September 2, 2009 10:56:00 AM
Steve Mullen - firstname.lastname@example.org
We were driving through West Point toward Columbus last weekend when I had the bright idea to make a detour past Old Waverly, which we''d never explored before.
Once having been there and done that, we consulted our handy iPhone for the quickest route back toward Columbus.
A few twists and turns later, the pavement ended.
You''re not in Mississippi until you''re barreling down a gravel road at about 50 mph just after a rainstorm, the mud and rocks flinging around, with your wife by your side, wondering if we''re ever going to make it back on to pavement -- or if this is the new normal. It''s gravel only, from here on out.
(We''re city folk and don''t get off the pavement enough. Don''t hold it against us.)
But the episode got me thinking, and not just about the next car wash. It also reminded me that we''ve embarked on another rocky adventure -- barreling through billions in federal stimulus funds to repair and repave thousands of miles of roads across the country. And like that muddy Clay County road, things sometimes feel uneven.
Follow the money
The government allows anyone to track how these funds are being spent -- anyone with a computer, at least -- on a couple of different Web sites, Recovery.gov and USASpending.gov. Even better, I''ve found, is public-interest site ProPublica.org, which has analyzed what has been spent, what''s in the pipeline and, what can be broken down to individual counties, including all of Mississippi''s.
The money that can be traced directly to counties is a fraction of all stimulus money -- only about $55 billion of more than $121 billion, according to ProPublica. The $55 billion is money that is supposed to directly lead to jobs.
The site has individual pages for all of Mississippi counties. The funds are even broken down to the per-capita level, meaning, in theory, how much money is each county getting per resident.
After compiling all 82 counties, I was surprised by which county is cleaning up the most.
Ahead of the pack, by far, is little ol'' Noxubee County, with an outlay of $17 million, or roughly $1,442 per person. This compares to the state average of $235 per person.
Noxubee benefits from having a small population and big roads, including U.S. 45, the entire length of which is being repaved through the county. Brooksville Road and Section Line Road are also getting work -- both projects amount to a combined $14.5 million.
Major renovations are also happening at Columbus Air Force Base''s auxiliary airfield in Shukqulak, to the tune of more than $816,000.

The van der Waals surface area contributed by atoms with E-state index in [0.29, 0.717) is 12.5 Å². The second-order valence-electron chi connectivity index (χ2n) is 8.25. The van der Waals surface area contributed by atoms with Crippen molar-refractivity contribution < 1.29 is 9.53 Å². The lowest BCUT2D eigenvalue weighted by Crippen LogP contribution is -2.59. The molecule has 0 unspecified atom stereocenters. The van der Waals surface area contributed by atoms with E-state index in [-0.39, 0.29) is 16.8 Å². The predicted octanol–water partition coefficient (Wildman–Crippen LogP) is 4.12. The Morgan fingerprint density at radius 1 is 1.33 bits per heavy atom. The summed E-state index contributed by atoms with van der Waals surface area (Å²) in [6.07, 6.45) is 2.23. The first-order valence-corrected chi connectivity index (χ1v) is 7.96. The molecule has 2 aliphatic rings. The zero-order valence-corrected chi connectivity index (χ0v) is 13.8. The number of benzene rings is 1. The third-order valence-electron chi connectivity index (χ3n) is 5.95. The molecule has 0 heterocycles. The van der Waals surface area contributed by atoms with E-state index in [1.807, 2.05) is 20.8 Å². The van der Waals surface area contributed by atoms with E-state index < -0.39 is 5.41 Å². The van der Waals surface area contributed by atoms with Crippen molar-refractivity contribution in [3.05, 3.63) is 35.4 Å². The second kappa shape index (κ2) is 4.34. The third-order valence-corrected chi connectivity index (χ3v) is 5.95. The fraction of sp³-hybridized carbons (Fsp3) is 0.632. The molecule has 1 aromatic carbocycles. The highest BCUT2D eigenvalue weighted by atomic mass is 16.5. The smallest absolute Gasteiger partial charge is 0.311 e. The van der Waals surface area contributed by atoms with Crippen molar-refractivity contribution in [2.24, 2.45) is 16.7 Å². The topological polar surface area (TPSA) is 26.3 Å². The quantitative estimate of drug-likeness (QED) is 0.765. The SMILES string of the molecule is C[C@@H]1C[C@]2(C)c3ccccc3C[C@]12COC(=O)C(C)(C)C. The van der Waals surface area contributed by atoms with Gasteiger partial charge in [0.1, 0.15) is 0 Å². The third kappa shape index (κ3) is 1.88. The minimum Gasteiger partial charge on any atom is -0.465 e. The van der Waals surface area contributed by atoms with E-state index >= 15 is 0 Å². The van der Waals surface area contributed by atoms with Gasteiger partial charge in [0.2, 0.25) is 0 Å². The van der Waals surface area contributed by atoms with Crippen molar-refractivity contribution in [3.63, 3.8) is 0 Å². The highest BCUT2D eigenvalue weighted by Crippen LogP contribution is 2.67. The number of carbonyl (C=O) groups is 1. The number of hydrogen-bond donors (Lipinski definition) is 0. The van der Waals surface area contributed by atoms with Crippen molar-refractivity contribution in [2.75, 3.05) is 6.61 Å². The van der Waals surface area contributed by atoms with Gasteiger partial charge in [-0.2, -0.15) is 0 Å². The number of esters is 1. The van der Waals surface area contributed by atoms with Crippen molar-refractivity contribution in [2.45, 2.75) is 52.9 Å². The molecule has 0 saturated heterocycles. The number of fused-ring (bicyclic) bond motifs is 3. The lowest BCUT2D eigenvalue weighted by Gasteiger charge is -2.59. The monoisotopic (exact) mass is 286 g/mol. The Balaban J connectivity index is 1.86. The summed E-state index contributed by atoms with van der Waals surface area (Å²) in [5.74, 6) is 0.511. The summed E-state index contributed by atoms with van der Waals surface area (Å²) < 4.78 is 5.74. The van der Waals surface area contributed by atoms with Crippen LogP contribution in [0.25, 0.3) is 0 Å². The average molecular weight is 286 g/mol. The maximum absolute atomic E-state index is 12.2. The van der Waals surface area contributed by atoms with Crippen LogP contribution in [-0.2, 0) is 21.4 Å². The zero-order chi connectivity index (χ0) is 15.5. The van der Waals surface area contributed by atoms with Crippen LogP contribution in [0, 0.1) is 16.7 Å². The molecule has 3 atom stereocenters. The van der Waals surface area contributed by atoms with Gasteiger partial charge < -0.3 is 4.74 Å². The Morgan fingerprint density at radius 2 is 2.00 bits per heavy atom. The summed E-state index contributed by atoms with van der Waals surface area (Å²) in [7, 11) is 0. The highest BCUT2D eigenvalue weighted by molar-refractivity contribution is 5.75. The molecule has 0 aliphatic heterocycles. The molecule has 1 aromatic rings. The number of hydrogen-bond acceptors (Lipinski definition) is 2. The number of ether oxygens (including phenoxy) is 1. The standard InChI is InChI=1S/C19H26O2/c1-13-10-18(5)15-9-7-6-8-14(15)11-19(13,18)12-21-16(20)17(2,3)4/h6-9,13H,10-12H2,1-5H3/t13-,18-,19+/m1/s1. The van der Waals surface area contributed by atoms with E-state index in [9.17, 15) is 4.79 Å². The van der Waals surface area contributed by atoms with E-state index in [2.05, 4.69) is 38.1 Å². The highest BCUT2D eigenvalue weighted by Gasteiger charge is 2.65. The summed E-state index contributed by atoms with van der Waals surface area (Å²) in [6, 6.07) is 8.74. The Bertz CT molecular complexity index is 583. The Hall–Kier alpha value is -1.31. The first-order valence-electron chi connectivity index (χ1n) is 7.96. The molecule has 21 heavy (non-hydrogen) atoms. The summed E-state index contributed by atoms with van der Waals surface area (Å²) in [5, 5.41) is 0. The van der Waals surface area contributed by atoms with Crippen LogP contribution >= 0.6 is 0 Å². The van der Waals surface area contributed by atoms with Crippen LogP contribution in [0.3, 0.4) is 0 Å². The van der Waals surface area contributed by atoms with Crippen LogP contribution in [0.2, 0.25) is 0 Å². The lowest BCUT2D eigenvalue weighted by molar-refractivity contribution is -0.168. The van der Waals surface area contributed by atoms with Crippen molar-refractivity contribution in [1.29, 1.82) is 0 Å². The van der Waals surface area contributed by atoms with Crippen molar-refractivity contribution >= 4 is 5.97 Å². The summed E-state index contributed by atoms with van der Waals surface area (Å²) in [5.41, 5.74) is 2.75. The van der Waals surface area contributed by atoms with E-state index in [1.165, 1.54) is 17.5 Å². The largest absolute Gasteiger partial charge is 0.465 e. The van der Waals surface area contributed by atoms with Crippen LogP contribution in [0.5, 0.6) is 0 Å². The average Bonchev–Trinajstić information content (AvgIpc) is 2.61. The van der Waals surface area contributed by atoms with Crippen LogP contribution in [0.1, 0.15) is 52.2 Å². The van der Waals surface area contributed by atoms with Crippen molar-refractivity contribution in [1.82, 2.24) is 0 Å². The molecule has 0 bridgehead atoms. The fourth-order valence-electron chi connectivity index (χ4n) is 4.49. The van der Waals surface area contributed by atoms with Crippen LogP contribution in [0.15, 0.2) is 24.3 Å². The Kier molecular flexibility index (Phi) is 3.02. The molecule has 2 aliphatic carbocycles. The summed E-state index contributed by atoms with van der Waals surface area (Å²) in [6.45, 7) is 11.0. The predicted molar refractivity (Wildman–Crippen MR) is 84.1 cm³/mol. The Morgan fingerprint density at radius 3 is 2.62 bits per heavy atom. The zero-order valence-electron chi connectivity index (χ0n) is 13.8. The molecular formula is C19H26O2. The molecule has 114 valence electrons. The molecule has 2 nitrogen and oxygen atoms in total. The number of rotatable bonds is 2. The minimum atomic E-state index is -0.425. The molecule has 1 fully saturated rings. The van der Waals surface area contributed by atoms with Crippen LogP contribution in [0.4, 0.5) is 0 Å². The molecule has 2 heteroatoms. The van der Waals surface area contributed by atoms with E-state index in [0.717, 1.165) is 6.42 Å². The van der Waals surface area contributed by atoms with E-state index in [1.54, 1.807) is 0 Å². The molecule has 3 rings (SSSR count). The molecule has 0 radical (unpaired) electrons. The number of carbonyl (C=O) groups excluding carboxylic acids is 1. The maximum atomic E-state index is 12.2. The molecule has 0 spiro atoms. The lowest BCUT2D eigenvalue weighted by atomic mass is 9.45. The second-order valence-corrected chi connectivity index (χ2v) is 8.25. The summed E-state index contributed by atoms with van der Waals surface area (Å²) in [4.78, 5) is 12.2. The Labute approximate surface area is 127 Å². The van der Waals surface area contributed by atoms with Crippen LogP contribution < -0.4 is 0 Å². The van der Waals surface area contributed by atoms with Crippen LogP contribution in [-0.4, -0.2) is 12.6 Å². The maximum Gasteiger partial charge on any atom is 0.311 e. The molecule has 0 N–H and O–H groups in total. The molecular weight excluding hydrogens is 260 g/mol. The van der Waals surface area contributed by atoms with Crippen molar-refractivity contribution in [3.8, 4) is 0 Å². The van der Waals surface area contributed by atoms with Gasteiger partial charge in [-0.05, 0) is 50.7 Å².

Lowndes County is doing OK too, according to ProPublica. The county is receiving more than $25 million direct-to-county funding, right at $424 per person, on average. About $5 million of this is for highways, with projects now under way on Highways 45 (near the Clay County line) and 82 (from Military Road to the Alabama line).
More big projects are taking place at CAFB, including $5 million to place power lines underground throughout the base.
Oktibbeha lands in the middle of the pack of Mississippi counties, with $249 per person, on average, in direct-to-county funding. While much of that is accounted for in grants at Mississippi State University, road work is also in the mix, with $1.2 million for a paving project on Poorhouse Road (which sounds like it could use a little money, and maybe a new name to boot).
While the federal government is spending large in Lowndes and Noxubee, Clay County is scraping by, comparatively speaking. The county is receiving $210 per capita in direct-to-county funds, below the state average. Still, some major change is being spent on roads -- $2 million for work on U.S. 45 through West Point.
Apples and oranges
So roads are being improved. However, many of them are already what most of us would consider "good" roads, especially 45 and 82, which are already well maintained, compared to other roads that get much less attention, less tax outlays for improvement, and are still gravel.
I wonder if the rush to focus on "shovel-ready" jobs -- quick and easy projects that work could start on right away -- comes at the expense of a more comprehensive look at all our roads and how to improve them in a balanced way.
I know, this is comparing apples to oranges, in the great scheme of rules governing federal, state, and local funding, and how the money was applied for and doled out.
Even so, the intricacies of funding rules aren''t on your mind when you''re wondering if you''re about to be stuck in a ditch. So here we go, all of us barreling down this road, with little chance of turning back, no matter how bumpy things might get.
Steve Mullen is managing editor of The Dispatch. Reach him at email@example.com.
Steve Mullen is Managing Editor of The Dispatch.